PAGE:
This blog is written by a great friend of mine and pastor Jeff Manion. Jeff is the senior teaching pastor at Ada Bible Church in Grand Rapids, Michigan and the author of “The Land Between”. Jeff has been extremely blessed with the talent of communication and a huge heart for people who are struggling. His book is a great resource for people who are dealing with junk what ever it may be and being stuck in the middle of that season. I am very excited to have Jeff writing from time to time for the X3 Church site.

– Brian McGinness

“Being Accountable About Your Accountability”

One of the great blessings of an accountability partner (or group) is that you could be asked periodically about areas of your life where you fall routinely. I find this a deterrent to sin.  I may be less likely to fall in an area if I know that I will have to fess up to a group of brothers about what I have done. The simple fact that I will be asked may reshape my behavior when I feel weak, vulnerable, or lonely.

A needed question as the group forms is the question: “For what do you want to be held accountable?

“Do you want me to ask you about your spending, or your devotional practices, or your temper, or about your internet viewing or whether you hooked up with a prostitute? Because life is so big, if I am to hold you accountable, can we please narrow it down? What precisely am I to hold you accountable for”

What are the 2 or 3 questions you want me to ask you routinely?

Amazingly, one of the greatest failures of an accountability group is the activity of holding each other accountable. As our behavior begins to shift, group conversation morphs into business, sports, investments, hunting, golfing, — whatever. And gradually— you’ve attended 3 breakfast meetings with your accountability buddy or group and no one has asked you “The Question.”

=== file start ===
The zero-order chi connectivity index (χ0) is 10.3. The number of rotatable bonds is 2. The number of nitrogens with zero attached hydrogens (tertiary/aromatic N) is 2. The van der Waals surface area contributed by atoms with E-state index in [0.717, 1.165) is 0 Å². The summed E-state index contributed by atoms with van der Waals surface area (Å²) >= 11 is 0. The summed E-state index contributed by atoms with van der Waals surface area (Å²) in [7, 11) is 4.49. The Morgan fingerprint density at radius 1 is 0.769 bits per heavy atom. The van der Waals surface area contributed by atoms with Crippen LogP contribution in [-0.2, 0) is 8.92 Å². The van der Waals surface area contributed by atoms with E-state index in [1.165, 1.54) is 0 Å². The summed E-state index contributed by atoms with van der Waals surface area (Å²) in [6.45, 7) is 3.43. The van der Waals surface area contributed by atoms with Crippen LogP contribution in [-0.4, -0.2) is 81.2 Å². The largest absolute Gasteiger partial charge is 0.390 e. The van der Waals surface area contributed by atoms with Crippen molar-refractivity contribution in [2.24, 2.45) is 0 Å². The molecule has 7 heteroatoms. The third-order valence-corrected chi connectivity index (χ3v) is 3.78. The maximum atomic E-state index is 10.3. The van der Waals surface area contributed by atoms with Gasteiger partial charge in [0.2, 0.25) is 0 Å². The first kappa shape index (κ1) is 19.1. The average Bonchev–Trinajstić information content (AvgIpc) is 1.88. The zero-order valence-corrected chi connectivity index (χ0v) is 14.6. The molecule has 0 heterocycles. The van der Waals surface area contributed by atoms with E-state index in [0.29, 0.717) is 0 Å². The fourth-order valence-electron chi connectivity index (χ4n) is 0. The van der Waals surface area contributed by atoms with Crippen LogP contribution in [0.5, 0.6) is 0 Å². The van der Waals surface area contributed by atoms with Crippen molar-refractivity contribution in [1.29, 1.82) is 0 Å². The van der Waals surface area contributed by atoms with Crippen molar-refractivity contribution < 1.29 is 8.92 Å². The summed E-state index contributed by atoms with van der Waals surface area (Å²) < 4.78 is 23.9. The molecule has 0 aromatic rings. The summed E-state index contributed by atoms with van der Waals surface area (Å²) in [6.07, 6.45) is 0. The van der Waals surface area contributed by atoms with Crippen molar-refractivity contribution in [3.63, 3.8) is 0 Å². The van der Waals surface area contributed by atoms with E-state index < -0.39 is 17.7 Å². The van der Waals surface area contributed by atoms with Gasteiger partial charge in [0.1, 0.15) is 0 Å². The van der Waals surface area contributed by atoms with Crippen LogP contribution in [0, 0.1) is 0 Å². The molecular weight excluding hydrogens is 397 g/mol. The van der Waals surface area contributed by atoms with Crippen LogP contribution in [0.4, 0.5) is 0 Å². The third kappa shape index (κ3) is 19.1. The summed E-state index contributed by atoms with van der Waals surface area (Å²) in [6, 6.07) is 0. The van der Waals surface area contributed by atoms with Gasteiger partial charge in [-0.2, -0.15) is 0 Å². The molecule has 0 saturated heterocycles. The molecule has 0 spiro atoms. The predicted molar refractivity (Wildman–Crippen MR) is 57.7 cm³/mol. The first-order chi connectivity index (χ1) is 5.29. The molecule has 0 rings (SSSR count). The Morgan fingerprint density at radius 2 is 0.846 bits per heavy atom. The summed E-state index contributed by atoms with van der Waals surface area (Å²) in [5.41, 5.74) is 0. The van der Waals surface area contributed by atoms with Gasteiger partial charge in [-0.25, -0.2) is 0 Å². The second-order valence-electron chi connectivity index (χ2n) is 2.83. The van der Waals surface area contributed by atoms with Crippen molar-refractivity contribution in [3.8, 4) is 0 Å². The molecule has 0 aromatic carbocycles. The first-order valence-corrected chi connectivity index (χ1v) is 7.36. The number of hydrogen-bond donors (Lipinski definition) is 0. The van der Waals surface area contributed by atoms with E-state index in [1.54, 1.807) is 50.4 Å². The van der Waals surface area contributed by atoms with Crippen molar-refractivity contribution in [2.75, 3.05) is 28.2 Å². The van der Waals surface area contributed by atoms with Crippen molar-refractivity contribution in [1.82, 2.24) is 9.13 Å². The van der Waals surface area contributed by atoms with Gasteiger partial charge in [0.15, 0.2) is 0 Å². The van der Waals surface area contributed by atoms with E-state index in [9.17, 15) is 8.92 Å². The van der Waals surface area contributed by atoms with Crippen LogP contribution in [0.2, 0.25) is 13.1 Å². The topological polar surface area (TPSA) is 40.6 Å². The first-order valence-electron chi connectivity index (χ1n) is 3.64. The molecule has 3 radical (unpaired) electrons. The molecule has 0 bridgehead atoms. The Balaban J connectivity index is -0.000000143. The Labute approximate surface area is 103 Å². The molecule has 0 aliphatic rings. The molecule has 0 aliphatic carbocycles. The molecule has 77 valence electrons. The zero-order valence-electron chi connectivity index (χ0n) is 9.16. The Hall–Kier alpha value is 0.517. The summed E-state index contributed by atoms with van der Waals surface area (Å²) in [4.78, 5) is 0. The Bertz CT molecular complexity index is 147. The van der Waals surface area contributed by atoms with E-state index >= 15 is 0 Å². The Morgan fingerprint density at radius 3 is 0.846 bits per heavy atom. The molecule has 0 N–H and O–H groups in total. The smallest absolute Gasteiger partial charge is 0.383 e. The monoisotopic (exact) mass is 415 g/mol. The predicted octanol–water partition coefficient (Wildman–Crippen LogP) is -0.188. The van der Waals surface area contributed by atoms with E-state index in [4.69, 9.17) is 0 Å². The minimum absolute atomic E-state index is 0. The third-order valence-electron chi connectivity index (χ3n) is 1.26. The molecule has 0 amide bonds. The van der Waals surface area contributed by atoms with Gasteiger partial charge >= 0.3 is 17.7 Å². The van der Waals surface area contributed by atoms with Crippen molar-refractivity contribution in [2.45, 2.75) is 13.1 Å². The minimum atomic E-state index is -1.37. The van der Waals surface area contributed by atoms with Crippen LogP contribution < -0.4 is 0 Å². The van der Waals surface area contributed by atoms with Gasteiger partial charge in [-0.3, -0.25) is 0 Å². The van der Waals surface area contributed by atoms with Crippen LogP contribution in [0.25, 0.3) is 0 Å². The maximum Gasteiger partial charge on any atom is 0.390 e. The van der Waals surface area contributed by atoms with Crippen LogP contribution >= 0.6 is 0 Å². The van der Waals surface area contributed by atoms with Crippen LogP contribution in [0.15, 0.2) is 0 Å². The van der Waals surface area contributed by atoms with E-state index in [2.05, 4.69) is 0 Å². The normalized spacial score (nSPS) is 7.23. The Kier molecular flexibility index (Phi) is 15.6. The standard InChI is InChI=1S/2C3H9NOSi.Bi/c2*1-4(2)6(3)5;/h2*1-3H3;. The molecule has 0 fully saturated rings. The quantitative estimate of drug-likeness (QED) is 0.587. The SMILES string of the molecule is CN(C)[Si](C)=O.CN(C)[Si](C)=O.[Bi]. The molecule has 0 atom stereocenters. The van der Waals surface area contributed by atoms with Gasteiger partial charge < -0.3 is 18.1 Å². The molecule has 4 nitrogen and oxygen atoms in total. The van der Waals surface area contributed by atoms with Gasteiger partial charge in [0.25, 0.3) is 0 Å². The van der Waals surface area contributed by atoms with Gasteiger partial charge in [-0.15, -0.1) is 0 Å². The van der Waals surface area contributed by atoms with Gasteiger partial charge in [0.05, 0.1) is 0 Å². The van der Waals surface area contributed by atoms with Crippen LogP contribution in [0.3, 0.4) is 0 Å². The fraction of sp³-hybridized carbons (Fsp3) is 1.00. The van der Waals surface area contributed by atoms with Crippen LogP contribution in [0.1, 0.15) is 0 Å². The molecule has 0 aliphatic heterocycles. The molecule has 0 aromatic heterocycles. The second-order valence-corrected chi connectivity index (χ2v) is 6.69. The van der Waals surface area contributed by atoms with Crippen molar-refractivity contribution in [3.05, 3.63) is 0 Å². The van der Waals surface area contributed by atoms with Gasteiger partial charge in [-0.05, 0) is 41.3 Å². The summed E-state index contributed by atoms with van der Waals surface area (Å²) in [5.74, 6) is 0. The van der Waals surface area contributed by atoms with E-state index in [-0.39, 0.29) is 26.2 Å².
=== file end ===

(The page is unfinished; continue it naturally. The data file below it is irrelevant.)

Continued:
What you now have is an accountability meeting with no accountability. The mission has morphed to simply hanging out. Over time this happens.

There is a statement I want you to repeat after me: Please read this quote out loud:

“I am accountable,

to hold my accountability partner accountable,

for holding me accountable.”

If he stops asking “The Question”, then I need to close our meeting time by saying “isn’t there something you are supposed to be asking me”. In a perfect world this wouldn’t be needed. I plead you to see this as your responsibility. You are responsible for holding him accountable for holding you accountable.

One additional note: There are times when you will need to make a cell phone call asking for additional, pointed, straightforward questions. “Dude, I’m headed to a convention in Las Vegas for work this week. I’m tired and discouraged and I know I will be looking for “relief”. I will want to do something cheap and dirty. I need you to interrogate me about where I spent my time. In fact a brief phone conversation every night wouldn’t hurt.”

And if no phone call comes? Guess what

“You are accountable,

to hold your accountability partner accountable,

for holding you accountable.”

You make the call. And repeat your request for a call. In the end, you are responsible for your growth.

Jeff Manion